Causes And Risk Factors
Symptoms of Sjögren syndrome develop when salivary glands and lacrimal (tear-producing) glands are damaged by the immune system (Rischmueller 2016).
Cells that line salivary glands and produce saliva, called epithelial cells, are major targets of the autoimmune attack. Epithelial cells in other organs such as the liver, kidneys, lungs, and thyroid are also frequently damaged by the immune system in Sjögren patients (Rischmueller 2016; Kyriakidis 2014; Mitsias 2006).
Sjögren syndrome is a multifactorial disease caused by interaction among genetic and environmental factors. Several viruses have been implicated in Sjögren syndrome, and multiple potential mechanisms of disease have been proposed (Mariette 2016; Mavragani 2013; Catanzaro 2014; Igoe 2013).
Genetics and family history. Sjögren syndrome and other autoimmune disorders often cluster in families. Immediate family members of Sjögren patients have up to 12 times the risk of developing Sjögren syndrome compared with the general population (Kuo 2015).
Genetic predisposition to Sjögren syndrome and a number of other autoimmune diseases is associated with variants of the human leukocyte antigen (HLA) gene complex (Rischmueller 2016; Ferro 2016; Tincani 2013; Cruz-Tapias 2012).
Viruses. Viral infections may trigger Sjögren syndrome. Potential viral triggers include (Nakamura 2016; Kurien 2017; Nakamura 2015; Origgi 1988; Igoe 2013):
- Cytomegalovirus (CMV)
- Epstein-Barr virus (EBV)
- Human T-lymphotropic virus type 1 (HTLV-1)
- Hepatitis C virus (HCV)
EBV reactivation may play a role in Sjögren syndrome initiation and progression. EBV infects over 90% of adults worldwide, but in most people the virus becomes inactive after infection (Petrova 2010; Ho 1988). Increased levels of EBV virus and antibodies have been noted in Sjögren patients, suggesting that ongoing EBV activity may trigger autoimmune processes (Kurien 2017; Draborg 2013).
Gender. Sjögren syndrome is nine times more common in women than men. The gender difference may be related to hormonal factors (Kurien 2017; Rubtsov 2010; Mavragani 2014).
Age. While primary Sjögren syndrome can occur at any age, its onset is most common in those aged 55 to 65 (Rischmueller 2016), and risk remains elevated into older age (Patel 2014).
Unlike primary Sjögren syndrome, secondarySjögren occurs in people who have another autoimmune disease (Mariette 2016). A variety of other disorders and conditions have also been associated with Sjögren syndrome (Catanzaro 2014; Bartoloni 2015; Quartuccio 2015; Wong 2014; Martinez 2011; Francois 2016; Kim-Lee 2015; Salliot 2007; Ohtsuka 1992; Selmi 2012; Lindvall 2002; Karp 2010; Jara 2007; Pedro-Botet 1993; Ziavra 2000; Maripuri 2009; Ebert 2012; Nilsson 2015; Baruch 1977; Sarkar 2009; Mialon 1997; Alenghat 2016).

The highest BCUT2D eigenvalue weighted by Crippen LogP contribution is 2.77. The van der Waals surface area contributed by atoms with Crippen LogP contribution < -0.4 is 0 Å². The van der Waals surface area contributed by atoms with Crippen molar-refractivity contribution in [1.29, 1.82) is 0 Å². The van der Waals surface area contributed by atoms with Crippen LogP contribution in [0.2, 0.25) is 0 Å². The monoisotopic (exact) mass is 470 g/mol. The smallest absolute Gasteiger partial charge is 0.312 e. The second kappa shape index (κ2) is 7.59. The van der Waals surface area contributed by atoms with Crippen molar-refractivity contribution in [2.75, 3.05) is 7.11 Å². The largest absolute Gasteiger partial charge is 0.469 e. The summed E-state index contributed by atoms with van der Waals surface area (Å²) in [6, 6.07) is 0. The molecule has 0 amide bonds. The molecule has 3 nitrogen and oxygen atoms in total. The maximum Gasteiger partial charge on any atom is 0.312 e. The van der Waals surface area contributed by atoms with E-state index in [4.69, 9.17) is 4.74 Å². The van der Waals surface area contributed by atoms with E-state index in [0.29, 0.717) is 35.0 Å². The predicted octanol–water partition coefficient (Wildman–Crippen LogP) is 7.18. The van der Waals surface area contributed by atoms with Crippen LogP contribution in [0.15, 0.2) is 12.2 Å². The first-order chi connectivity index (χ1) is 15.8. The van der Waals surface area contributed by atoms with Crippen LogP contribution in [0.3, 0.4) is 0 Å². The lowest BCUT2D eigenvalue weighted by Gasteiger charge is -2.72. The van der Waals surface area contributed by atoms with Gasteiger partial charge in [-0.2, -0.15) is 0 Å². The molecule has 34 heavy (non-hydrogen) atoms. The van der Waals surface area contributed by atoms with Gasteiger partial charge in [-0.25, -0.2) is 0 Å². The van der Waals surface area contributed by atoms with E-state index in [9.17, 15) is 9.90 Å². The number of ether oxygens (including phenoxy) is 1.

Autoimmune Diseases Associated with Sjögren Syndrome
Other Diseases and Disorders Associated with Sjögren Syndrome
Cytomegalovirus (CMV) and Sjögren Syndrome
About half of the US population has been exposed to cytomegalovirus (CMV), a member of the herpesvirus family (Bate 2010). CMV may play an important role in the onset and progression of certain autoimmune disorders, including Sjögren syndrome (Halenius 2014; Varani 2011; Schuster 2014).
When healthy adults become infected with CMV, they usually experience no symptoms or mild flu-like symptoms. Once a person has been infected with CMV, the virus remains in the body throughout life (Sansoni 2014; Lancini 2014).
Although chronic CMV may not cause significant symptoms in most people, its lingering presence can contribute to a type of immune system dysfunction known as immune senescence (Sansoni 2014; Savva 2013; Chou 2013). Premature senescence of the immune system, which may be induced by CMV, has been proposed to be a contributing factor in autoimmune disorders (Solana 2012; Prelog 2006; Thewissen 2005).
CMV infects the salivary glands, a primary target of autoimmune attack in Sjögren syndrome. In fact, CMV was originally called “salivary gland virus” (Shillitoe 1982; Smith 1956).
Studies in mice have demonstrated an association between chronic CMV infection and the development of an autoimmune disease with features of Sjögren syndrome. These Sjögren-like features include buildup of immune cells and severe inflammation in the salivary and lacrimal (tear) glands, production of autoantibodies, progressive loss of salivary gland function, and decreased secretion of saliva and tears (Schuster 2014; Ohyama 2006).
An article titled A Common Virus That May Accelerate Immune Senescence, published in the January 2015 issue of Life Extension magazine, discusses the effects of long-term CMV infection in greater detail and explores interventions that may help prevent some of the problems associated with this common virus.